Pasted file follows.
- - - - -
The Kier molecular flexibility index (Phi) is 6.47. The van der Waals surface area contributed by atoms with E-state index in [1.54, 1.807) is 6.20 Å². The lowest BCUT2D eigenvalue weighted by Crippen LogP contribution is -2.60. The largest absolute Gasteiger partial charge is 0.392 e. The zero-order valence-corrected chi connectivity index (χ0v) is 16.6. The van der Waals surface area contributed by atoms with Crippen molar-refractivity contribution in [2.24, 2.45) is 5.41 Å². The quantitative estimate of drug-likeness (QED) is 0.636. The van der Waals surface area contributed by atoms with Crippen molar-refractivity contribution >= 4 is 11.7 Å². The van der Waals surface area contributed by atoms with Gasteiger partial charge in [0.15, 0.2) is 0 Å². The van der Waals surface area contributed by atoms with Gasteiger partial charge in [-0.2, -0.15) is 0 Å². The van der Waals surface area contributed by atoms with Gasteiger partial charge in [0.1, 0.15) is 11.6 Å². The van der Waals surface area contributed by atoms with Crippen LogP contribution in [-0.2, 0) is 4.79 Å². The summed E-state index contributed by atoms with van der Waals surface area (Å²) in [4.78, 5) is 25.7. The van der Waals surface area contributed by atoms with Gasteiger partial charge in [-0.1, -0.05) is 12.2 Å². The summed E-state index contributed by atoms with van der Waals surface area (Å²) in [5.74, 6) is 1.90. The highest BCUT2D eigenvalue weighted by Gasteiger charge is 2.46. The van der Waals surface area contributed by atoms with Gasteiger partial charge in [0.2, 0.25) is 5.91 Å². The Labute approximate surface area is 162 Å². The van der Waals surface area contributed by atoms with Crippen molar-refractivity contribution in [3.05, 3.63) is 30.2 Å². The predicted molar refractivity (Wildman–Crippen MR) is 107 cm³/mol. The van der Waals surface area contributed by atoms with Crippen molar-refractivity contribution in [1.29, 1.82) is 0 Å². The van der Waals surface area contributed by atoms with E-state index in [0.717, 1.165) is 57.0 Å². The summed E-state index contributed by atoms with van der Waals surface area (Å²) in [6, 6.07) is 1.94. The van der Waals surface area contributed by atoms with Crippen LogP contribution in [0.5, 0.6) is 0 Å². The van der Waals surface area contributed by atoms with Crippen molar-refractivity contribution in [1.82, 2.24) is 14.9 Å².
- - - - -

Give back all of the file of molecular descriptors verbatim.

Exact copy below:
The Kier molecular flexibility index (Phi) is 6.47. The van der Waals surface area contributed by atoms with E-state index in [1.54, 1.807) is 6.20 Å². The lowest BCUT2D eigenvalue weighted by Crippen LogP contribution is -2.60. The largest absolute Gasteiger partial charge is 0.392 e. The zero-order valence-corrected chi connectivity index (χ0v) is 16.6. The van der Waals surface area contributed by atoms with Crippen molar-refractivity contribution in [2.24, 2.45) is 5.41 Å². The quantitative estimate of drug-likeness (QED) is 0.636. The van der Waals surface area contributed by atoms with Crippen molar-refractivity contribution >= 4 is 11.7 Å². The van der Waals surface area contributed by atoms with Gasteiger partial charge in [0.15, 0.2) is 0 Å². The van der Waals surface area contributed by atoms with Gasteiger partial charge in [-0.2, -0.15) is 0 Å². The van der Waals surface area contributed by atoms with Gasteiger partial charge in [0.1, 0.15) is 11.6 Å². The van der Waals surface area contributed by atoms with Crippen LogP contribution in [-0.2, 0) is 4.79 Å². The summed E-state index contributed by atoms with van der Waals surface area (Å²) in [4.78, 5) is 25.7. The van der Waals surface area contributed by atoms with Gasteiger partial charge in [-0.1, -0.05) is 12.2 Å². The summed E-state index contributed by atoms with van der Waals surface area (Å²) in [5.74, 6) is 1.90. The highest BCUT2D eigenvalue weighted by Gasteiger charge is 2.46. The van der Waals surface area contributed by atoms with Gasteiger partial charge in [0.2, 0.25) is 5.91 Å². The Labute approximate surface area is 162 Å². The van der Waals surface area contributed by atoms with Crippen molar-refractivity contribution in [3.05, 3.63) is 30.2 Å². The predicted molar refractivity (Wildman–Crippen MR) is 107 cm³/mol. The van der Waals surface area contributed by atoms with Crippen molar-refractivity contribution in [1.29, 1.82) is 0 Å². The van der Waals surface area contributed by atoms with E-state index in [0.717, 1.165) is 57.0 Å². The summed E-state index contributed by atoms with van der Waals surface area (Å²) in [6, 6.07) is 1.94. The van der Waals surface area contributed by atoms with Crippen LogP contribution in [0.5, 0.6) is 0 Å². The van der Waals surface area contributed by atoms with Crippen molar-refractivity contribution in [1.82, 2.24) is 14.9 Å².